New Apartment Units Are Flying Off the Shelf in San Diego

Demand in the Region Reaches Record Levels


By Joshua Ohl CoStar Analytics November 9, 2021 | 2:34 P.M.

San Diego is amid its strongest run of apartment demand in more than 20 years. Over the past 12 months, almost 10,000 more apartment units have been absorbed than vacated. The stabilized vacancy rate, which measures the vacancy rate in buildings that have reached 90% occupancy following delivery or are older than 18 months, has fallen to a record low of below 1.7%.

The overall vacancy rate, which measures every market-rate apartment building in the region, regardless of when it delivered, has reached an equally low historical rate of 2.3%. The strong demand and record-low vacancies in the San Diego apartment market are due, in part, to new inventory.

When reviewing new inventory with more than 100 units since 2018, San Diego has seen a relatively smooth pattern of monthly absorption averages, or the number of units that have been occupied, during lease up.

For buildings that delivered in 2018, monthly absorption averaged 14 units per month, with the average new apartment building reaching a stabilized 90% occupancy within five and a half quarters.

The average time to stabilize apartment properties built in 2019 was like the prior year, although monthly absorption ticked up to 15 units per month.

Last year’s deliveries, of which there were only eight of that size, stabilized in an average of 5.75 quarters, slipping back to 14 units absorbed, on average, per month.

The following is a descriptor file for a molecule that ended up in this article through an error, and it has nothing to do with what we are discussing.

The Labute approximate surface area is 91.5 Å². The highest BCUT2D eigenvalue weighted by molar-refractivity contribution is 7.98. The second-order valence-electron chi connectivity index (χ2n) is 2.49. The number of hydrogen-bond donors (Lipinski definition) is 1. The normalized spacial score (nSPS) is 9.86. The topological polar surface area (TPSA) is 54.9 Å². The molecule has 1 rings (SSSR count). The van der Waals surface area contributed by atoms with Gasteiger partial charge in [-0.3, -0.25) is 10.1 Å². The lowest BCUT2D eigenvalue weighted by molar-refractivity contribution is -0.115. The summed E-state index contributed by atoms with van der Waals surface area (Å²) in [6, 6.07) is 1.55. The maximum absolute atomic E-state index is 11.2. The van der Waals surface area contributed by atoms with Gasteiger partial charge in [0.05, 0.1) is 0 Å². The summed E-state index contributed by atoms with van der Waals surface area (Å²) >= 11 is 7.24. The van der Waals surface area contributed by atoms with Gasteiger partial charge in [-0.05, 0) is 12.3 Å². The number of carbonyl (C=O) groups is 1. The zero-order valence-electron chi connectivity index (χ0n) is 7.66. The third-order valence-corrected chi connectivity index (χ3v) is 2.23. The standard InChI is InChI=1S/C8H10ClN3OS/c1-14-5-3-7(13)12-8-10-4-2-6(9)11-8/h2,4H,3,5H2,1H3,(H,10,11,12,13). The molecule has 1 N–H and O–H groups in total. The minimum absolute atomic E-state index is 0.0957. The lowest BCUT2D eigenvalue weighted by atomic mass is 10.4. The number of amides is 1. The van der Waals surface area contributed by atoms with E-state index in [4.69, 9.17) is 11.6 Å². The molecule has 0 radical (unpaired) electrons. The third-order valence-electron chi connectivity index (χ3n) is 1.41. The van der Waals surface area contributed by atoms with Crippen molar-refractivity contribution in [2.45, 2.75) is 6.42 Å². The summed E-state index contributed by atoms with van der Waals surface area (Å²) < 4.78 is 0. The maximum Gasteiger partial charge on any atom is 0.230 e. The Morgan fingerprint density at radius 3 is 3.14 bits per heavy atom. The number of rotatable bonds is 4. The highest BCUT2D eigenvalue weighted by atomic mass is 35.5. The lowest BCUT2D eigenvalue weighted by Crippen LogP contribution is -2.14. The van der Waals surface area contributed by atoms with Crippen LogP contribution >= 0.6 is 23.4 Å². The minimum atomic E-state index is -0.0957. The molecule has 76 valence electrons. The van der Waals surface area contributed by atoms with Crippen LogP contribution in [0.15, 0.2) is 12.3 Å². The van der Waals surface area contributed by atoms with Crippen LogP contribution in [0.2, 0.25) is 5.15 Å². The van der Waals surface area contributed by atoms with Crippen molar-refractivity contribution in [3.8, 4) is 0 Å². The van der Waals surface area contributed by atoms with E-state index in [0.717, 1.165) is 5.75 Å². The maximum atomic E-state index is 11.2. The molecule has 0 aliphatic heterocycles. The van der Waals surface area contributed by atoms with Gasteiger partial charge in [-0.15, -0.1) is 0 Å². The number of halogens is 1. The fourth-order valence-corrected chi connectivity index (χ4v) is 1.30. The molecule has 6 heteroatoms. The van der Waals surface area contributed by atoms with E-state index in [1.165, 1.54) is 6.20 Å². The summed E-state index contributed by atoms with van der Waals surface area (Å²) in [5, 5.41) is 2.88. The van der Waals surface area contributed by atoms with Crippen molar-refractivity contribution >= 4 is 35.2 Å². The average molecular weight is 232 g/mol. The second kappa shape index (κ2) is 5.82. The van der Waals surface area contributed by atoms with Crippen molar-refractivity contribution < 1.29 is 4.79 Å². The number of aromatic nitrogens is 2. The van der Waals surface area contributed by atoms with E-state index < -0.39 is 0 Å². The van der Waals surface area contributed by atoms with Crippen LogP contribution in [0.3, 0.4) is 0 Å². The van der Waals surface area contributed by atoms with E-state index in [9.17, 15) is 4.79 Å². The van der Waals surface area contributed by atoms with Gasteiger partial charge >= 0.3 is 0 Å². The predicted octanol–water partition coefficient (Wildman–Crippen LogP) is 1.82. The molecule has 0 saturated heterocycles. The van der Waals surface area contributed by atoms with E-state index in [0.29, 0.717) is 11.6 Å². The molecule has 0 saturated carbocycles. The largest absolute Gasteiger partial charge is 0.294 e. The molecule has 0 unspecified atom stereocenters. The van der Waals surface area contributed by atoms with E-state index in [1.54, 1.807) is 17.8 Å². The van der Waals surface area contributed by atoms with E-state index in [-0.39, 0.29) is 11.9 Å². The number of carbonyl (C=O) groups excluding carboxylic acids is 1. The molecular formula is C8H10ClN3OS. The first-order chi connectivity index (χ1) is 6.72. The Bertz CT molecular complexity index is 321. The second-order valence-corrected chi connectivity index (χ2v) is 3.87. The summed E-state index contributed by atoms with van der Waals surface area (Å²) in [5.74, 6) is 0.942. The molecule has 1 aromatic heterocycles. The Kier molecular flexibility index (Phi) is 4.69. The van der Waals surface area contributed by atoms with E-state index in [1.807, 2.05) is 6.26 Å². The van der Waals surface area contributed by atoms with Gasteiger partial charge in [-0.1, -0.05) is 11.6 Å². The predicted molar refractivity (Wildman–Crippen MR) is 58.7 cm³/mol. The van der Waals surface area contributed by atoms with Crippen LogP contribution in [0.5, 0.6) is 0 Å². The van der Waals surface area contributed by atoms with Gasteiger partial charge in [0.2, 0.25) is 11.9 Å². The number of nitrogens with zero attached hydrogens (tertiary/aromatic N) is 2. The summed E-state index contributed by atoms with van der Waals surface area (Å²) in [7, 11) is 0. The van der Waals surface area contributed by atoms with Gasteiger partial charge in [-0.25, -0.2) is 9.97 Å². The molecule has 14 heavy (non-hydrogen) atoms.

That relatively smooth historical performance has been shattered in 2021. Thirteen apartment buildings with more than 100 units have delivered this year, like 2018 and 2019, totaling more than 3,500 units. While many of these buildings are still in lease up, monthly absorption nearly doubles what the average new complex built since 2018 saw. This set of buildings has averaged more than 28 units of absorption per month, and they are on pace to stabilize in three and a half quarters.

Even in development-heavy downtown San Diego, where nearly 5,000 apartment units have delivered since 2018, the vacancy rate has fallen into single digits in 2021 for the first time since 2017, and it is currently amid its longest stretch of sub-10% vacancies in more than 15 years.

Given that the market's development pipeline consists of only 7,200 market-rate units, there is little concern that new deliveries will apply upward pressure to the vacancy rate in the near term.



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